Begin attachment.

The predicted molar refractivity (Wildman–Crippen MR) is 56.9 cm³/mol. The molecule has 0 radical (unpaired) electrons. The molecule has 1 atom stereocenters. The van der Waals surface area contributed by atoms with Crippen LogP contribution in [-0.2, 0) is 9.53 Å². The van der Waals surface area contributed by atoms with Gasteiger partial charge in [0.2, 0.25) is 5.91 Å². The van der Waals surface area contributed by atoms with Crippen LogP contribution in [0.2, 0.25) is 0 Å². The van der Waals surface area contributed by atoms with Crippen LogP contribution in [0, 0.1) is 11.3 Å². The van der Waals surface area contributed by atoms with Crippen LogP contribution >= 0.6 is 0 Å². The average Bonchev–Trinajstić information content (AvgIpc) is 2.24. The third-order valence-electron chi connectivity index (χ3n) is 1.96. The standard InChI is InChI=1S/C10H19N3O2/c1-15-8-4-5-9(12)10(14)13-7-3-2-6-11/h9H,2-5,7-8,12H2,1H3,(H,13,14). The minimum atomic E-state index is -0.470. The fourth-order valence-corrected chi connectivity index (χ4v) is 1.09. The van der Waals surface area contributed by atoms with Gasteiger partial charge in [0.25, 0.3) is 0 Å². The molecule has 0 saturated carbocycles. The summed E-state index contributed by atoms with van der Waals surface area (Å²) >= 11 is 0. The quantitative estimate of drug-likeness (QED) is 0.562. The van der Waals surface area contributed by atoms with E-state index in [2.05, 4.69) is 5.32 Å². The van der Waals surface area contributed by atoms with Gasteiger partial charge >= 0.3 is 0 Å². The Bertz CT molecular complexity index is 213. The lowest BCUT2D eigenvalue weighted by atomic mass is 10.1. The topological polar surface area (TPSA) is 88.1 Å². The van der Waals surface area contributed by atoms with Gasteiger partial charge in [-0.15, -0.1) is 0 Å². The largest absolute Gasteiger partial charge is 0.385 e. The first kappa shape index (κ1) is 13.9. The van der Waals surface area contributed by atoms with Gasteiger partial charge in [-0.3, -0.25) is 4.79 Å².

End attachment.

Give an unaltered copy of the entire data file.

The predicted molar refractivity (Wildman–Crippen MR) is 56.9 cm³/mol. The molecule has 0 radical (unpaired) electrons. The molecule has 1 atom stereocenters. The van der Waals surface area contributed by atoms with Crippen LogP contribution in [-0.2, 0) is 9.53 Å². The van der Waals surface area contributed by atoms with Gasteiger partial charge in [0.2, 0.25) is 5.91 Å². The van der Waals surface area contributed by atoms with Crippen LogP contribution in [0.2, 0.25) is 0 Å². The van der Waals surface area contributed by atoms with Crippen LogP contribution in [0, 0.1) is 11.3 Å². The van der Waals surface area contributed by atoms with Crippen LogP contribution >= 0.6 is 0 Å². The average Bonchev–Trinajstić information content (AvgIpc) is 2.24. The third-order valence-electron chi connectivity index (χ3n) is 1.96. The standard InChI is InChI=1S/C10H19N3O2/c1-15-8-4-5-9(12)10(14)13-7-3-2-6-11/h9H,2-5,7-8,12H2,1H3,(H,13,14). The minimum atomic E-state index is -0.470. The fourth-order valence-corrected chi connectivity index (χ4v) is 1.09. The van der Waals surface area contributed by atoms with Gasteiger partial charge in [0.25, 0.3) is 0 Å². The molecule has 0 saturated carbocycles. The summed E-state index contributed by atoms with van der Waals surface area (Å²) >= 11 is 0. The quantitative estimate of drug-likeness (QED) is 0.562. The van der Waals surface area contributed by atoms with E-state index in [2.05, 4.69) is 5.32 Å². The van der Waals surface area contributed by atoms with Gasteiger partial charge >= 0.3 is 0 Å². The Bertz CT molecular complexity index is 213. The lowest BCUT2D eigenvalue weighted by atomic mass is 10.1. The topological polar surface area (TPSA) is 88.1 Å². The van der Waals surface area contributed by atoms with Gasteiger partial charge in [-0.15, -0.1) is 0 Å². The largest absolute Gasteiger partial charge is 0.385 e. The first kappa shape index (κ1) is 13.9. The van der Waals surface area contributed by atoms with Gasteiger partial charge in [-0.3, -0.25) is 4.79 Å².